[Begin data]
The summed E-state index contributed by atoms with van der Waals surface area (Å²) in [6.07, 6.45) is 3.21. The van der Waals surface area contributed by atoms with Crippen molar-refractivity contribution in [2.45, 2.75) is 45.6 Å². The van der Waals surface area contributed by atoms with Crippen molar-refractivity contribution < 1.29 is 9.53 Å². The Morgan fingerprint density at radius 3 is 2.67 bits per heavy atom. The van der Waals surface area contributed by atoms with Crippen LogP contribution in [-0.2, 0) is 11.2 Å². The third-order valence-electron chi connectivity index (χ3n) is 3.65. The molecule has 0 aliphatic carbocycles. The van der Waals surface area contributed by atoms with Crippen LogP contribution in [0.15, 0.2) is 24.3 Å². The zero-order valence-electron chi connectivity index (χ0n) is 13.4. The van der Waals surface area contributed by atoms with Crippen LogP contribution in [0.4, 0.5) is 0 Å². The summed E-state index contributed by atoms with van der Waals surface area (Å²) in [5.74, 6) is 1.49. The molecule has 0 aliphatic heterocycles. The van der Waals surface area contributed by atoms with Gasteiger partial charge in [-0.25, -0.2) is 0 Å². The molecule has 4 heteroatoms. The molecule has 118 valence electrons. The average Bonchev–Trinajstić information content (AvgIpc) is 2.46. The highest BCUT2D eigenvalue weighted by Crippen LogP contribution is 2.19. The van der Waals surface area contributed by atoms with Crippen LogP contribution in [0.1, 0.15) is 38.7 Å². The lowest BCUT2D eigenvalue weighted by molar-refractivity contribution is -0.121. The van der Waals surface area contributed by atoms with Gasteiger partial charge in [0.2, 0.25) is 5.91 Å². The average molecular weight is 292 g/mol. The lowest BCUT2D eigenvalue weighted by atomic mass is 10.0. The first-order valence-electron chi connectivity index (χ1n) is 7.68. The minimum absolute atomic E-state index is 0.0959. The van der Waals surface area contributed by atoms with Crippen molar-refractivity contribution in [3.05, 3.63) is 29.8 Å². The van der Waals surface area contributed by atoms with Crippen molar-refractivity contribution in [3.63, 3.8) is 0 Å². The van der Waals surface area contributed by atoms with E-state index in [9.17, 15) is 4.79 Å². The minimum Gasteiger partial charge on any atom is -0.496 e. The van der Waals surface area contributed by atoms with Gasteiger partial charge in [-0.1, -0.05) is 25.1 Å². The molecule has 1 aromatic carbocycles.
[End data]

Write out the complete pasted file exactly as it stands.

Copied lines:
The summed E-state index contributed by atoms with van der Waals surface area (Å²) in [6.07, 6.45) is 3.21. The van der Waals surface area contributed by atoms with Crippen molar-refractivity contribution in [2.45, 2.75) is 45.6 Å². The van der Waals surface area contributed by atoms with Crippen molar-refractivity contribution < 1.29 is 9.53 Å². The Morgan fingerprint density at radius 3 is 2.67 bits per heavy atom. The van der Waals surface area contributed by atoms with Crippen LogP contribution in [-0.2, 0) is 11.2 Å². The third-order valence-electron chi connectivity index (χ3n) is 3.65. The molecule has 0 aliphatic carbocycles. The van der Waals surface area contributed by atoms with Crippen LogP contribution in [0.15, 0.2) is 24.3 Å². The zero-order valence-electron chi connectivity index (χ0n) is 13.4. The van der Waals surface area contributed by atoms with Crippen LogP contribution in [0.4, 0.5) is 0 Å². The summed E-state index contributed by atoms with van der Waals surface area (Å²) in [5.74, 6) is 1.49. The molecule has 0 aliphatic heterocycles. The van der Waals surface area contributed by atoms with Gasteiger partial charge in [-0.25, -0.2) is 0 Å². The molecule has 4 heteroatoms. The molecule has 118 valence electrons. The average Bonchev–Trinajstić information content (AvgIpc) is 2.46. The highest BCUT2D eigenvalue weighted by Crippen LogP contribution is 2.19. The van der Waals surface area contributed by atoms with Crippen LogP contribution in [0.1, 0.15) is 38.7 Å². The lowest BCUT2D eigenvalue weighted by molar-refractivity contribution is -0.121. The van der Waals surface area contributed by atoms with Gasteiger partial charge in [0.2, 0.25) is 5.91 Å². The average molecular weight is 292 g/mol. The lowest BCUT2D eigenvalue weighted by atomic mass is 10.0. The first-order valence-electron chi connectivity index (χ1n) is 7.68. The minimum absolute atomic E-state index is 0.0959. The van der Waals surface area contributed by atoms with Crippen molar-refractivity contribution in [3.05, 3.63) is 29.8 Å². The van der Waals surface area contributed by atoms with Crippen molar-refractivity contribution in [3.63, 3.8) is 0 Å². The van der Waals surface area contributed by atoms with E-state index in [9.17, 15) is 4.79 Å². The minimum Gasteiger partial charge on any atom is -0.496 e. The van der Waals surface area contributed by atoms with Gasteiger partial charge in [-0.1, -0.05) is 25.1 Å². The molecule has 1 aromatic carbocycles.